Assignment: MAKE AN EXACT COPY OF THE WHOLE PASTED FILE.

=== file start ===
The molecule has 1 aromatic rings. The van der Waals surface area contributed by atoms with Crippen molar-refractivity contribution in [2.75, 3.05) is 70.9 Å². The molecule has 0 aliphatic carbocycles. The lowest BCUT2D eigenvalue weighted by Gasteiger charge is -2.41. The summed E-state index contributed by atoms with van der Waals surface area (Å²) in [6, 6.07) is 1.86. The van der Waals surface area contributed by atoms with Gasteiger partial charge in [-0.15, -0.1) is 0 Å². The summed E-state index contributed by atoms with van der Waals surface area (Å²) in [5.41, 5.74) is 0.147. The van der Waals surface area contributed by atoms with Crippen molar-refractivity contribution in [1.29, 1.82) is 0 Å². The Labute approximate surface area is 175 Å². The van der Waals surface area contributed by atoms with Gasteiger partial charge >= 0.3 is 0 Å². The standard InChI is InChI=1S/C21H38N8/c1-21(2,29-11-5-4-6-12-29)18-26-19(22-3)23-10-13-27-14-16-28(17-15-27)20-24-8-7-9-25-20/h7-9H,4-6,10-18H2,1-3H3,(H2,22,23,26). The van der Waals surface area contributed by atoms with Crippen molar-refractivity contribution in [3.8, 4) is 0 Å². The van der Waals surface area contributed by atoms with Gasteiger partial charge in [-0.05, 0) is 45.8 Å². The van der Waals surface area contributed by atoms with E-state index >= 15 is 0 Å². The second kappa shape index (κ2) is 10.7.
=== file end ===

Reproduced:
The molecule has 1 aromatic rings. The van der Waals surface area contributed by atoms with Crippen molar-refractivity contribution in [2.75, 3.05) is 70.9 Å². The molecule has 0 aliphatic carbocycles. The lowest BCUT2D eigenvalue weighted by Gasteiger charge is -2.41. The summed E-state index contributed by atoms with van der Waals surface area (Å²) in [6, 6.07) is 1.86. The van der Waals surface area contributed by atoms with Gasteiger partial charge in [-0.15, -0.1) is 0 Å². The summed E-state index contributed by atoms with van der Waals surface area (Å²) in [5.41, 5.74) is 0.147. The van der Waals surface area contributed by atoms with Crippen molar-refractivity contribution in [1.29, 1.82) is 0 Å². The Labute approximate surface area is 175 Å². The van der Waals surface area contributed by atoms with Gasteiger partial charge >= 0.3 is 0 Å². The standard InChI is InChI=1S/C21H38N8/c1-21(2,29-11-5-4-6-12-29)18-26-19(22-3)23-10-13-27-14-16-28(17-15-27)20-24-8-7-9-25-20/h7-9H,4-6,10-18H2,1-3H3,(H2,22,23,26). The van der Waals surface area contributed by atoms with Crippen molar-refractivity contribution in [3.8, 4) is 0 Å². The van der Waals surface area contributed by atoms with Gasteiger partial charge in [-0.05, 0) is 45.8 Å². The van der Waals surface area contributed by atoms with E-state index >= 15 is 0 Å². The second kappa shape index (κ2) is 10.7.